When I say “we’re staying at his/hers”, it means that we’re staying at his or her home. Can I say “we’re staying at mine” which I refer to my home?

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    The common way to say this is "we're staying at my place".
    – fev
    Commented Jul 14, 2021 at 14:19
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    Where can you say "I'm staying at his" instead of I'm staying with him/at his place? This must be a local expression somewhere. Commented Jul 14, 2021 at 14:20
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    Thinking about it, I might say "We're staying at mine" in very casual speech, but I cannot justify its use in good written English.
    – randomhead
    Commented Jul 14, 2021 at 14:42
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    @randomhead - this usage - 'mine' meaning 'my place', 'my home', 'my gaff' etc is very very common in UK relaxed speech, especially among younger folk (say under 40). Also yours, his, hers, etc. In fact it seems to be a meme: '“So we meet for pre-drinks at mine, head over to Acme, then drinks at the Spaniard and maybe if we are feeling wiiiiild head over to Brooklyn?”' - seems they say it in the US too. Commented Jul 14, 2021 at 14:56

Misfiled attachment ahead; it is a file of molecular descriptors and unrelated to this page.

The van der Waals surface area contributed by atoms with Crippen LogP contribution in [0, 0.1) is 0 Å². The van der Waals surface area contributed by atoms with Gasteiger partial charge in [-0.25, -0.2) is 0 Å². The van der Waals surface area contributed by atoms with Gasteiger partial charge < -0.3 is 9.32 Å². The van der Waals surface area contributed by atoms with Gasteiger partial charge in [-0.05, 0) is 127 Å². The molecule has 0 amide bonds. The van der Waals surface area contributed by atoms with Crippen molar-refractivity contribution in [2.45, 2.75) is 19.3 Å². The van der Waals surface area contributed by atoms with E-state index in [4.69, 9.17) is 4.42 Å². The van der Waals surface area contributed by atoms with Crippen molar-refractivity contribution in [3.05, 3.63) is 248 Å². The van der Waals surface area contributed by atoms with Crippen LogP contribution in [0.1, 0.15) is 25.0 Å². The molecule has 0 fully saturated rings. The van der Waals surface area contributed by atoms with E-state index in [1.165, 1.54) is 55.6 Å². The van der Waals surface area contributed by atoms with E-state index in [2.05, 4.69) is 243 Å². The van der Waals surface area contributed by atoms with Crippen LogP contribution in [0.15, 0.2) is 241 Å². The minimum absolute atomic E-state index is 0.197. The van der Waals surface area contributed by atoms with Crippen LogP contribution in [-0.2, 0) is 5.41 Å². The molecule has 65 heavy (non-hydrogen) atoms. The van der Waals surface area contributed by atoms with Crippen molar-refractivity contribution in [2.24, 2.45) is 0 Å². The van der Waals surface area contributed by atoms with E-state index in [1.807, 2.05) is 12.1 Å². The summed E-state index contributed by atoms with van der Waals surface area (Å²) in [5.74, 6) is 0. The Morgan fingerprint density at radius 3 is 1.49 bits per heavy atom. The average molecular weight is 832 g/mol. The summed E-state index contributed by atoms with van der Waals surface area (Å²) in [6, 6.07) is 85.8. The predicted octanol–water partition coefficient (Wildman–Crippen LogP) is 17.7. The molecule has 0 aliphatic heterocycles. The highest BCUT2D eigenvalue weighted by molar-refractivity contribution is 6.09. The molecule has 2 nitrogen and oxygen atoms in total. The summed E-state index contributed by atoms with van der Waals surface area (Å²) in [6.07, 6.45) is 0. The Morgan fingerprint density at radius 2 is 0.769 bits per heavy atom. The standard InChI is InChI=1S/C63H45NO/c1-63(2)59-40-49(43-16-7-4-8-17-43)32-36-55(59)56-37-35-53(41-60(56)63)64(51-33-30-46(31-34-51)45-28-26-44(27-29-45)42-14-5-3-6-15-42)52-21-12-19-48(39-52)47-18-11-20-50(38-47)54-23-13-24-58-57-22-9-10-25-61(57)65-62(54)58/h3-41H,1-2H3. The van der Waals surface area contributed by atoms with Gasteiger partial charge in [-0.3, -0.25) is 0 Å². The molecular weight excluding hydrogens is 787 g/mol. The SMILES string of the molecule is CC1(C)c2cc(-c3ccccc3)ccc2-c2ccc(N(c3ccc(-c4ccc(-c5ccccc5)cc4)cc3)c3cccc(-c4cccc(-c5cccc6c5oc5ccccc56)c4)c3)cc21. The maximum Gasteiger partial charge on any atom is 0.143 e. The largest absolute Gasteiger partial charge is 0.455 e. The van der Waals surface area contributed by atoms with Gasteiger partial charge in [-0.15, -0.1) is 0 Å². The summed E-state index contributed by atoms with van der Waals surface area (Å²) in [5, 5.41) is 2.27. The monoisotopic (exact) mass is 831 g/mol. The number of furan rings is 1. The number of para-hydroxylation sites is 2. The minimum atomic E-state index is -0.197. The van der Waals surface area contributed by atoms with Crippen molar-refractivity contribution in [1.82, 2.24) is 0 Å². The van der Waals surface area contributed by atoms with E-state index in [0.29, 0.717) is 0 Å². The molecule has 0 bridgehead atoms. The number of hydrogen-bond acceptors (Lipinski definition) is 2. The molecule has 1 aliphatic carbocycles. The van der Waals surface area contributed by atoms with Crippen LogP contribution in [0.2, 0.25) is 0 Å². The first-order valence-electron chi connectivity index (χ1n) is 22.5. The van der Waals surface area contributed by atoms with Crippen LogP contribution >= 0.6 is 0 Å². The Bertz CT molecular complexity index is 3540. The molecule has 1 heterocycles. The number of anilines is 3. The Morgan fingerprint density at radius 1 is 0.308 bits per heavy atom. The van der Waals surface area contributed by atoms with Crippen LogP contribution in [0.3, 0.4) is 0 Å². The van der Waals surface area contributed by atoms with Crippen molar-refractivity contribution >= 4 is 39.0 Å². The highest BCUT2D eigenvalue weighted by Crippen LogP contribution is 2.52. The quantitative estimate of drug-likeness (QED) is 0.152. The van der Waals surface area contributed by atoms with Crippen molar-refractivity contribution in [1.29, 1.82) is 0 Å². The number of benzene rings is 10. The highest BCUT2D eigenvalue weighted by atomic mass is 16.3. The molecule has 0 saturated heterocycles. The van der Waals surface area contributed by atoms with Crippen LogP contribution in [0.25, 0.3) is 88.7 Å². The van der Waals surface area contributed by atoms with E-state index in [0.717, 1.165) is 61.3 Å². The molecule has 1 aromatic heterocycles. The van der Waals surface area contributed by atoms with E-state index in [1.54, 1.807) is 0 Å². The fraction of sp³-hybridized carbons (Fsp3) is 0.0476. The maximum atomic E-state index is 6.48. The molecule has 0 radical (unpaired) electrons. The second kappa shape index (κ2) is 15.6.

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    @MichaelHarvey I've never heard it in the US. I don't make claims to be some kind of ultimate authority on recent slang and usage, of course! - but I've never run into it here. I did find one very formal discussion of the construction, and one informal mention of it as a British thing that tripped up an American.
    – stangdon
    Commented Jul 14, 2021 at 15:18

1 Answer 1


In American English, it is most commonly "my place."

In British English, it is often "mine."

There is some regional variation on that as well.

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